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The Alaska Pipeline | Article

Pipeline Designs to Protect Permafrost

Anchorage Museum, McClutcheon Collection.

I first heard about this in August 1969. I met an old colleague, Irv Tailleur, and he said, 'Art, did you realize the Trans-Alaska people have put in a request to Secretary of the Interior Hickel to build a pipeline? The pipeline will be buried in a trench, mostly in permafrost.' And we looked at each other in sort of a manner of disbelief." — Art Lachenbruch, U.S. Geological Survey

Geological Problems
Art Lachenbruch was a geologist at the U.S. Geological Survey (USGS) in Menlo Park, California, when he first caught wind of the Trans-Alaska pipeline project. Lachenbruch was an expert in permafrost, the rock-like layer of frozen soil just below the thin, insulated cover of soil and vegetation. In December 1970, he released a study in which he explained the damage a hot pipe would inflict upon the permafrost. At a temperature of 158 to 176 degrees, the oil in the pipe would thaw a cylindrical area 20 to 30 feet in diameter within a decade. The thawing would cause damage not only to the pipe, but also to the landscape. It's legend at the USGS that Lachenbruch's conversation with Tailleur -- in the office men's room -- led to the complete redesign of the pipeline.

Redesigning the Pipeline
With 75% of the 800-mile pipeline passing through permafrost terrain, the engineers came up with three principal redesign plans to fit the needs of each particular area. The consortium of oil companies building the pipeline, Alyeska, buried 380 miles of the line. Four hundred and twenty miles would be elevated on supports or pilings. The soil on every inch of the pipeline would be tested to figure out which design worked best.

Conventional Buried Pipe
The designers determined that they pipe could be buried in three types of ground: permanently thawed soils, bedrock, and some areas of permafrost which, when thawed, were considered unlikely to cause damage to the pipe. This permafrost was usually a mixture of sand, gravel and ice. Although the method was conventional, the pipeline was not buried like other oil pipelines, like the ones in Texas, which are generally buried in a ditch at a uniform depth. Instead, in Alaska, depending on soil conditions, the engineers buried the pipes at depths of three to twelve feet. This method was used for 376 miles of the pipeline's total length.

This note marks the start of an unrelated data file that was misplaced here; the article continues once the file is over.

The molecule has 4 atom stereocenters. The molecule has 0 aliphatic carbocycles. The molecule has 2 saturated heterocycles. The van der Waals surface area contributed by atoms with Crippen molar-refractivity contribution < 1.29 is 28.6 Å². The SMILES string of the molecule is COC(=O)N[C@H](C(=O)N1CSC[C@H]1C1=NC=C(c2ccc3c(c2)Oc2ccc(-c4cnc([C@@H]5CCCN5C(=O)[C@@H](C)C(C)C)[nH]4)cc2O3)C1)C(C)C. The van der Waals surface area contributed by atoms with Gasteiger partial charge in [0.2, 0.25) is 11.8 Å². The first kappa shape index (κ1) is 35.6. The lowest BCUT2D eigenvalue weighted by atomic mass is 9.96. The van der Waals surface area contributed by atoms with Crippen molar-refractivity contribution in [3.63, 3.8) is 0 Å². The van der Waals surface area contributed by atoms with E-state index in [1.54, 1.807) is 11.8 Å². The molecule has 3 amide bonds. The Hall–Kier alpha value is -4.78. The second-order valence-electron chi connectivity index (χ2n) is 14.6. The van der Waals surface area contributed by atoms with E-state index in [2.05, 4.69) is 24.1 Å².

Elevated Pipe
"There are 78,000 VSMs [vertical support members] and every single one of those had a 24-inch hole drilled for it and every single one of them had a qualified person analyzing what came out of the hole to determine what kind of VSM it should be. There was actually a field design manual that was based on the soil." — Bill Howitt, Alyeska engineer

Across 420 miles of the pipeline's route, where the permafrost was unstable and the pipe could not be buried, the engineers designed vertical support members (VSM). These H-shaped pilings elevate the pipe several feet above the ground. The pipe is placed in a Teflon-coated steel shoe that sits on top of the crossbeam. This allows the pipe to slide sideways as it expands (when it's hot) and contracts (when it's cold). In particularly sensitive areas where the permafrost hovers just above the freezing temperature, the engineers added a passive refrigeration system. At those sites, each VSM was equipped with a pair of tubes that sit inside the VSM and descend into the ground. The tubes are filled with anhydrous ammonia, which absorbs the heat, releases it in to the air and then circulates back into the ground.

Buried Pipe with Refrigeration
For four miles of the route, neither the conventional buried method nor the elevated one was possible. At these locations, pipe had to be buried in the permafrost to avoid getting in the way of the highway or animal migration as well as a precaution against rockslides and avalanches. These stretches of pipe got their own refrigeration system. The pipe sits on two six-inch coolant pipes. Refrigerated brine is circulated through these lines, powered by electric motors that are housed in a nearby building, which also contains a heat exchanger that removes the heat from the coolant to the outside air. The brine goes into the ground at 8-10 degrees Fahrenheit and comes out at 18-21 degrees Fahrenheit, absorbing a significant amount of heat from the oil in the pipeline.

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